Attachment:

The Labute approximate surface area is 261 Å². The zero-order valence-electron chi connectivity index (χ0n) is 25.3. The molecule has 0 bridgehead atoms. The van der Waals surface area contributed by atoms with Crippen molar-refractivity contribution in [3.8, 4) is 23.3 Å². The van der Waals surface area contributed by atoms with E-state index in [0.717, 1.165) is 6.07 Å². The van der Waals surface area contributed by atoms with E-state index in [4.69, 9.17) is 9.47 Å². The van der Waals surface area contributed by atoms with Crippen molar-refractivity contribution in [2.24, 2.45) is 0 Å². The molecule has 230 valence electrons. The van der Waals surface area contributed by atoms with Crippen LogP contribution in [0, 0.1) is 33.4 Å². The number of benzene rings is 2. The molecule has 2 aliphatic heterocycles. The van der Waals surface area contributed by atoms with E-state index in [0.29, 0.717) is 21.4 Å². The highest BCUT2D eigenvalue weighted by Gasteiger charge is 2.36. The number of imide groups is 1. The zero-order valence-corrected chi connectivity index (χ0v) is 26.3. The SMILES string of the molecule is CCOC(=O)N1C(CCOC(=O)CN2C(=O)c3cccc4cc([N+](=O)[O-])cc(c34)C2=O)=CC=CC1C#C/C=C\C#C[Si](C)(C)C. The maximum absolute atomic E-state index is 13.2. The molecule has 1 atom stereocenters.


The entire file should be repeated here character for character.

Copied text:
The Labute approximate surface area is 261 Å². The zero-order valence-electron chi connectivity index (χ0n) is 25.3. The molecule has 0 bridgehead atoms. The van der Waals surface area contributed by atoms with Crippen molar-refractivity contribution in [3.8, 4) is 23.3 Å². The van der Waals surface area contributed by atoms with E-state index in [0.717, 1.165) is 6.07 Å². The van der Waals surface area contributed by atoms with E-state index in [4.69, 9.17) is 9.47 Å². The van der Waals surface area contributed by atoms with Crippen molar-refractivity contribution in [2.24, 2.45) is 0 Å². The molecule has 230 valence electrons. The van der Waals surface area contributed by atoms with Crippen LogP contribution in [0, 0.1) is 33.4 Å². The number of benzene rings is 2. The molecule has 2 aliphatic heterocycles. The van der Waals surface area contributed by atoms with E-state index in [0.29, 0.717) is 21.4 Å². The highest BCUT2D eigenvalue weighted by Gasteiger charge is 2.36. The number of imide groups is 1. The zero-order valence-corrected chi connectivity index (χ0v) is 26.3. The SMILES string of the molecule is CCOC(=O)N1C(CCOC(=O)CN2C(=O)c3cccc4cc([N+](=O)[O-])cc(c34)C2=O)=CC=CC1C#C/C=C\C#C[Si](C)(C)C. The maximum absolute atomic E-state index is 13.2. The molecule has 1 atom stereocenters.